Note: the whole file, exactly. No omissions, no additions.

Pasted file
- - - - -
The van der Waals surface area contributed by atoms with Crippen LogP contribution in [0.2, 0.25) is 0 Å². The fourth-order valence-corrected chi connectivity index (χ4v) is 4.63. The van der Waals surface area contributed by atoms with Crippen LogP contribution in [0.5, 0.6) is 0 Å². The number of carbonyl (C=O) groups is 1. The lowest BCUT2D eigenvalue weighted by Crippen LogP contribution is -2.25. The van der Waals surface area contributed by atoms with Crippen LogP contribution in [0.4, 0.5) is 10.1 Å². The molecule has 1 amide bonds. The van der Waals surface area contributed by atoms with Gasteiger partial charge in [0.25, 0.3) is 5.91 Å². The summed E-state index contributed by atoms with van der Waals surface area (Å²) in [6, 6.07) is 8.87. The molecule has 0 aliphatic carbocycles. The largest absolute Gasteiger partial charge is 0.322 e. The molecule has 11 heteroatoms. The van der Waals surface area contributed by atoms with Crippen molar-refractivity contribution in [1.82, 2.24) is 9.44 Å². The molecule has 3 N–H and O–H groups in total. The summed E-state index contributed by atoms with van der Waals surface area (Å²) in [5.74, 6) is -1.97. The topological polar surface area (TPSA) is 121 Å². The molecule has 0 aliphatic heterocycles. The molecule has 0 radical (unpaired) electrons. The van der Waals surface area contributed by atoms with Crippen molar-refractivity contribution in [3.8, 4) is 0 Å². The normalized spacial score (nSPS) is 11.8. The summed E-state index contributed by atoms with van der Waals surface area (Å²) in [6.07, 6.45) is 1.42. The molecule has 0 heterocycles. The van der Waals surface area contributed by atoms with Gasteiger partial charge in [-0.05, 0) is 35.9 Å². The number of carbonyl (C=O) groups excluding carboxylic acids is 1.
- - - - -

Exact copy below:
The van der Waals surface area contributed by atoms with Crippen LogP contribution in [0.2, 0.25) is 0 Å². The fourth-order valence-corrected chi connectivity index (χ4v) is 4.63. The van der Waals surface area contributed by atoms with Crippen LogP contribution in [0.5, 0.6) is 0 Å². The number of carbonyl (C=O) groups is 1. The lowest BCUT2D eigenvalue weighted by Crippen LogP contribution is -2.25. The van der Waals surface area contributed by atoms with Crippen LogP contribution in [0.4, 0.5) is 10.1 Å². The molecule has 1 amide bonds. The van der Waals surface area contributed by atoms with Gasteiger partial charge in [0.25, 0.3) is 5.91 Å². The summed E-state index contributed by atoms with van der Waals surface area (Å²) in [6, 6.07) is 8.87. The molecule has 0 aliphatic carbocycles. The largest absolute Gasteiger partial charge is 0.322 e. The molecule has 11 heteroatoms. The van der Waals surface area contributed by atoms with Crippen molar-refractivity contribution in [1.82, 2.24) is 9.44 Å². The molecule has 3 N–H and O–H groups in total. The summed E-state index contributed by atoms with van der Waals surface area (Å²) in [5.74, 6) is -1.97. The topological polar surface area (TPSA) is 121 Å². The molecule has 0 aliphatic heterocycles. The molecule has 0 radical (unpaired) electrons. The van der Waals surface area contributed by atoms with Crippen molar-refractivity contribution in [3.8, 4) is 0 Å². The normalized spacial score (nSPS) is 11.8. The summed E-state index contributed by atoms with van der Waals surface area (Å²) in [6.07, 6.45) is 1.42. The molecule has 0 heterocycles. The van der Waals surface area contributed by atoms with Gasteiger partial charge in [-0.05, 0) is 35.9 Å². The number of carbonyl (C=O) groups excluding carboxylic acids is 1.